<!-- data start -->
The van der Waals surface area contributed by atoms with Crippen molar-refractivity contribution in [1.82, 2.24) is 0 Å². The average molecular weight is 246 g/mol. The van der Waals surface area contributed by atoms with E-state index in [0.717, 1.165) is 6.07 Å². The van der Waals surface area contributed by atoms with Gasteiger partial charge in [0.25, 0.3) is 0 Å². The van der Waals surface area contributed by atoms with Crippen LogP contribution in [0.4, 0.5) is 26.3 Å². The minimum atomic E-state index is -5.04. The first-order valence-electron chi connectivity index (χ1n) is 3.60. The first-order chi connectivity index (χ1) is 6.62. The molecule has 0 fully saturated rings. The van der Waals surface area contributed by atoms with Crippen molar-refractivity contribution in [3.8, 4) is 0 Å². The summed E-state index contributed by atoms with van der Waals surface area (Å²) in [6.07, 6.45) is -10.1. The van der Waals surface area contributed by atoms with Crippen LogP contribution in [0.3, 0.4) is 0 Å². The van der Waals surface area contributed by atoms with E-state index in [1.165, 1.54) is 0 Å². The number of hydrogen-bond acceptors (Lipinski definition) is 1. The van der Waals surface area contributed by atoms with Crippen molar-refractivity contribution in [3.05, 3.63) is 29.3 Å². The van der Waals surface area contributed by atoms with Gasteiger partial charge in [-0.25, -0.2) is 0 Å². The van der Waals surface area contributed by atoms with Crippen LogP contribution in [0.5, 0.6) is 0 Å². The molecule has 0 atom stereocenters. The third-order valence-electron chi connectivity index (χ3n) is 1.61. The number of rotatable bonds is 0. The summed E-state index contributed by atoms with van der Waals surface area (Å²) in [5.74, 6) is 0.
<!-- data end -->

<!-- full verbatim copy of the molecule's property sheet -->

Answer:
The van der Waals surface area contributed by atoms with Crippen molar-refractivity contribution in [1.82, 2.24) is 0 Å². The average molecular weight is 246 g/mol. The van der Waals surface area contributed by atoms with E-state index in [0.717, 1.165) is 6.07 Å². The van der Waals surface area contributed by atoms with Gasteiger partial charge in [0.25, 0.3) is 0 Å². The van der Waals surface area contributed by atoms with Crippen LogP contribution in [0.4, 0.5) is 26.3 Å². The minimum atomic E-state index is -5.04. The first-order valence-electron chi connectivity index (χ1n) is 3.60. The first-order chi connectivity index (χ1) is 6.62. The molecule has 0 fully saturated rings. The van der Waals surface area contributed by atoms with Crippen molar-refractivity contribution in [3.8, 4) is 0 Å². The summed E-state index contributed by atoms with van der Waals surface area (Å²) in [6.07, 6.45) is -10.1. The van der Waals surface area contributed by atoms with Crippen LogP contribution in [0.3, 0.4) is 0 Å². The van der Waals surface area contributed by atoms with E-state index in [1.165, 1.54) is 0 Å². The number of hydrogen-bond acceptors (Lipinski definition) is 1. The van der Waals surface area contributed by atoms with Crippen molar-refractivity contribution in [3.05, 3.63) is 29.3 Å². The van der Waals surface area contributed by atoms with Gasteiger partial charge in [-0.25, -0.2) is 0 Å². The van der Waals surface area contributed by atoms with Crippen LogP contribution in [0.5, 0.6) is 0 Å². The molecule has 0 atom stereocenters. The third-order valence-electron chi connectivity index (χ3n) is 1.61. The number of rotatable bonds is 0. The summed E-state index contributed by atoms with van der Waals surface area (Å²) in [5.74, 6) is 0.